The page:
With the majority of the United States maintaining shelter in place and safe social distancing measures, our cars have also been practicing social distancing from each other. Over the last few months, the congestion and overall traffic on highways and main roads have been cleared for professional drivers to provide goods and services to our essential businesses.
The Road Ecology Center at the University of California, Davis published a study showing crashes have been cut in half between Feb. 27 and April 11 compared to the same time last year. The report estimates this is a savings to the State of California of about $1 Billion dollars during this time frame. Additional reports around the country are providing similar statistics. In Indianapolis, car crash reports are down 27%.
This has also had an effect on air quality, gasoline and oil pricing, and personal auto insurance premiums, as discussed in our previous post, How is COVID-19 Impacting My Car Insurance? What is not being discussed is what will happen once everyone is back on the road again. And more importantly, how do we prevent a spike in accidents once we return to the road?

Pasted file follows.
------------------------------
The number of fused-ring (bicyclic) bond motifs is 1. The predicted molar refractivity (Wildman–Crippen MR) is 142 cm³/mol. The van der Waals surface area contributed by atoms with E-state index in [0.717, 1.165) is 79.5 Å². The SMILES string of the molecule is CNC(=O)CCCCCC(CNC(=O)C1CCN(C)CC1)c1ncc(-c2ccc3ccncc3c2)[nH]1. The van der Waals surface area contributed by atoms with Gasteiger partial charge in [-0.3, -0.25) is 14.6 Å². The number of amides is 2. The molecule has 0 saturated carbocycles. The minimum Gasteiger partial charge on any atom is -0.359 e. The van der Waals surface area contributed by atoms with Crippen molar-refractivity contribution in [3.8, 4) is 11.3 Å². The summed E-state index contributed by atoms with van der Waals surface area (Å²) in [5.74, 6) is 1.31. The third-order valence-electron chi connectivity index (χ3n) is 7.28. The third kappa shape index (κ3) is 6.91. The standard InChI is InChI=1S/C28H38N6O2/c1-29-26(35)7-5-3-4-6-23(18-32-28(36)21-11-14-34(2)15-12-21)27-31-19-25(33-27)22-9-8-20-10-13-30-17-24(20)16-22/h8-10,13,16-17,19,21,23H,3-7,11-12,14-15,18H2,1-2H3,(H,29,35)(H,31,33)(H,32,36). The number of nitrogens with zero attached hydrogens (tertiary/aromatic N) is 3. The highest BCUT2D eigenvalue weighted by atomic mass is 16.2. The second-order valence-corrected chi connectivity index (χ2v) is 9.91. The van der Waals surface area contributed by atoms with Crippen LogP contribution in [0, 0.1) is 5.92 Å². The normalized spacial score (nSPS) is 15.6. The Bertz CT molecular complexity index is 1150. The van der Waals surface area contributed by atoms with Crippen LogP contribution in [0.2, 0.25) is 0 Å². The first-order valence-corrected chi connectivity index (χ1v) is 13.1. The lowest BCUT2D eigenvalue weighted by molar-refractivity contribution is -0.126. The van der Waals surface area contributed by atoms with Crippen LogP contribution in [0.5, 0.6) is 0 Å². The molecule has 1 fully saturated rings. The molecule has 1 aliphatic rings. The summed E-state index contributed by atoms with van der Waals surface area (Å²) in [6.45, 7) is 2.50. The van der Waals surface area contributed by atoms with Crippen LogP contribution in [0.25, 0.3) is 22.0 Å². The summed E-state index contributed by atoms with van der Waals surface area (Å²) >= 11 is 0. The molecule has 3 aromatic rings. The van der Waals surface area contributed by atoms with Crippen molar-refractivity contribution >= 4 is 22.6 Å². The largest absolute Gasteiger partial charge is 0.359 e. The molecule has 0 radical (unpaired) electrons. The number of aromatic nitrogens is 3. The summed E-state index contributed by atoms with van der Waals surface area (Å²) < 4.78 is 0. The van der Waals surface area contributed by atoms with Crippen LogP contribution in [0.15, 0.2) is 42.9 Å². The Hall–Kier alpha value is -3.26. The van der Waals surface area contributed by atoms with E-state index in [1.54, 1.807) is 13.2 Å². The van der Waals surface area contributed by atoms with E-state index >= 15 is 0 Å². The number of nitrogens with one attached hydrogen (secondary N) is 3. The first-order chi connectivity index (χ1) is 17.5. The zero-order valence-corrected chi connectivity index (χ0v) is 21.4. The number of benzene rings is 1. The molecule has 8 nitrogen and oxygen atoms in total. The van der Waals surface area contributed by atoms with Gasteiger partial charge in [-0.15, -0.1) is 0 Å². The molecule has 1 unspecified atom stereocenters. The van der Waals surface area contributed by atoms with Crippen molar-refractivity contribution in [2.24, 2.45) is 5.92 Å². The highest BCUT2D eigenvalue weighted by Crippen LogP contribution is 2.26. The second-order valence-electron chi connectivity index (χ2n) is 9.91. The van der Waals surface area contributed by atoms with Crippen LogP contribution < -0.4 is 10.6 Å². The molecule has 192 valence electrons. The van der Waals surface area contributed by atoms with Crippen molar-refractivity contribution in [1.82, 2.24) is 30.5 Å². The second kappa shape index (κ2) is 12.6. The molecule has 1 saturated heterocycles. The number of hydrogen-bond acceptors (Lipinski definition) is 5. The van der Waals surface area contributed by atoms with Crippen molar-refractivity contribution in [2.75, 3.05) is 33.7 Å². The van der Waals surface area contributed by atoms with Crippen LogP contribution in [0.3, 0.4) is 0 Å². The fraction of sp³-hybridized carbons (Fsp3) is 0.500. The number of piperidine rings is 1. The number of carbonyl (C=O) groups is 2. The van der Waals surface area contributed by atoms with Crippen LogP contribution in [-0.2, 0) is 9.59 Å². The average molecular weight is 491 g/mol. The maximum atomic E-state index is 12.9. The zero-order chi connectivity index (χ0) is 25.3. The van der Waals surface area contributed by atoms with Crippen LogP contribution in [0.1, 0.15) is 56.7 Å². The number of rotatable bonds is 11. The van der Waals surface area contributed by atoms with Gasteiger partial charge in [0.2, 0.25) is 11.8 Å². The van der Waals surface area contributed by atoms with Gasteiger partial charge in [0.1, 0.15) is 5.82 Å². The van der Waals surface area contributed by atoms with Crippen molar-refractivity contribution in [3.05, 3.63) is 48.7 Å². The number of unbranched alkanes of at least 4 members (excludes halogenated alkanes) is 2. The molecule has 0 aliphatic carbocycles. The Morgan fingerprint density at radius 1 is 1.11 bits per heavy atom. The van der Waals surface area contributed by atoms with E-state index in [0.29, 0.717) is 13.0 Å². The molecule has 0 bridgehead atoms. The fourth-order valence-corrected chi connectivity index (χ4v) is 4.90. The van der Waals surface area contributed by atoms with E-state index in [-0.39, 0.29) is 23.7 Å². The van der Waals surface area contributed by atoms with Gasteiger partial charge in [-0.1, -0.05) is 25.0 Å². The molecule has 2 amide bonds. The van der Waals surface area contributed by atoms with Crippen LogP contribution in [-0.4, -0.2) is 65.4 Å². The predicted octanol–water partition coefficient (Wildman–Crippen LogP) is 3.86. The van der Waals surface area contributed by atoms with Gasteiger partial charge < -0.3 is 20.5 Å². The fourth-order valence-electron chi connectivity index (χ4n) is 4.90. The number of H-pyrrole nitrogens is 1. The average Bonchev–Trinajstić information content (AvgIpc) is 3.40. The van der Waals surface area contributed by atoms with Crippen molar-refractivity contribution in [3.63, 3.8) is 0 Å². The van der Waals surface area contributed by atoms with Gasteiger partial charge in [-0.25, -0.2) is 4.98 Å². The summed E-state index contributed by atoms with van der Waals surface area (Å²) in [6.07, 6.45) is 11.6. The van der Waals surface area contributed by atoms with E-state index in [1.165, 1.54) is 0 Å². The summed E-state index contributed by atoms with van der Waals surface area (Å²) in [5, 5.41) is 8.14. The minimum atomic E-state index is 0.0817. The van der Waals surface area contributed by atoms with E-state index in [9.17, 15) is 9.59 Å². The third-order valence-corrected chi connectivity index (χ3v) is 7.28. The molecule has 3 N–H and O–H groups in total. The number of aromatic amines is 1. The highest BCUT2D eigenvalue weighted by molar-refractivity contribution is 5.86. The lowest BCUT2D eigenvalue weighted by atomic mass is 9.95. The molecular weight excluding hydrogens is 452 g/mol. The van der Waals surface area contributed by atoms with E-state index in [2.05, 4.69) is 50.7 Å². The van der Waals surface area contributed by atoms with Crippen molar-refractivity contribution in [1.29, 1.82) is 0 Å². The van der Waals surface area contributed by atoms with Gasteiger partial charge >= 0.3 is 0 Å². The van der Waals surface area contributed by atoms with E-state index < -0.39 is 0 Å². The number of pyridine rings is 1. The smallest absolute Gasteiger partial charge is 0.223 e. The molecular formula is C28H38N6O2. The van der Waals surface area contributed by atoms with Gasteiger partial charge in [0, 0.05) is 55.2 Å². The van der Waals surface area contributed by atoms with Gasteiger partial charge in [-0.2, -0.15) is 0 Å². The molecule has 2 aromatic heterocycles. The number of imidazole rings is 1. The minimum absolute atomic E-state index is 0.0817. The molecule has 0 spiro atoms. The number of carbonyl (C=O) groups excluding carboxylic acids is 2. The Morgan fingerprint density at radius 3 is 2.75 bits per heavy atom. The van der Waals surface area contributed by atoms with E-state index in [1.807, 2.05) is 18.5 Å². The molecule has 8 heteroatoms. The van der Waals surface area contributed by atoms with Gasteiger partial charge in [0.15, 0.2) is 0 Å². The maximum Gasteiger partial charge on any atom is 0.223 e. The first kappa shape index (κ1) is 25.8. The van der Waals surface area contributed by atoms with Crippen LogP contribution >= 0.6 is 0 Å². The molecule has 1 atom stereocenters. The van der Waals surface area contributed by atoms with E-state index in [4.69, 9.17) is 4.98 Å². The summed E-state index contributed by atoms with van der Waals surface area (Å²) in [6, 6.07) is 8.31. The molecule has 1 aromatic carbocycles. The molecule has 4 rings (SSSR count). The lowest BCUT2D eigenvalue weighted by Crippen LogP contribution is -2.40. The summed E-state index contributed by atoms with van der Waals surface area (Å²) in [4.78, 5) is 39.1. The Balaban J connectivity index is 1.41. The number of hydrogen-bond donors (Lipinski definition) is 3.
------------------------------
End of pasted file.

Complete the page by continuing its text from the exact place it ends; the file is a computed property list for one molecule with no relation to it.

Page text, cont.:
Until Level 5 of vehicle autonomy is reached, the human element in driving will always be a factor. The National Highway and Traffic Safety Administration estimates that 400,000 people are injured a year as a result of distracted driving.
Furthermore, a NHTSA study in 2015 shows that “decision error such as driving too fast for conditions, too fast for the curve, false assumption of others’ actions, illegal maneuver and misjudgment of gap or others’ speed accounted for about 33 percent of the crashes” for that year.
Over the next month, drivers will be returning to the road as more businesses reopen. The surge of drivers back on the road will be the equivalent of the first snowstorm, or rain after the dry season, where it seems like everyone on the road is driving for the very first time. Those returning to work will be learning to drive again. Below are some guidelines and suggestions to be aware of when commuting to work begins as the country is re-opened:
In addition to the above suggestions, this may also be a great time to revisit your business’ driver training program. Oswald has an online-based risk management center that can assist with your driver, safety, and HR-related training.
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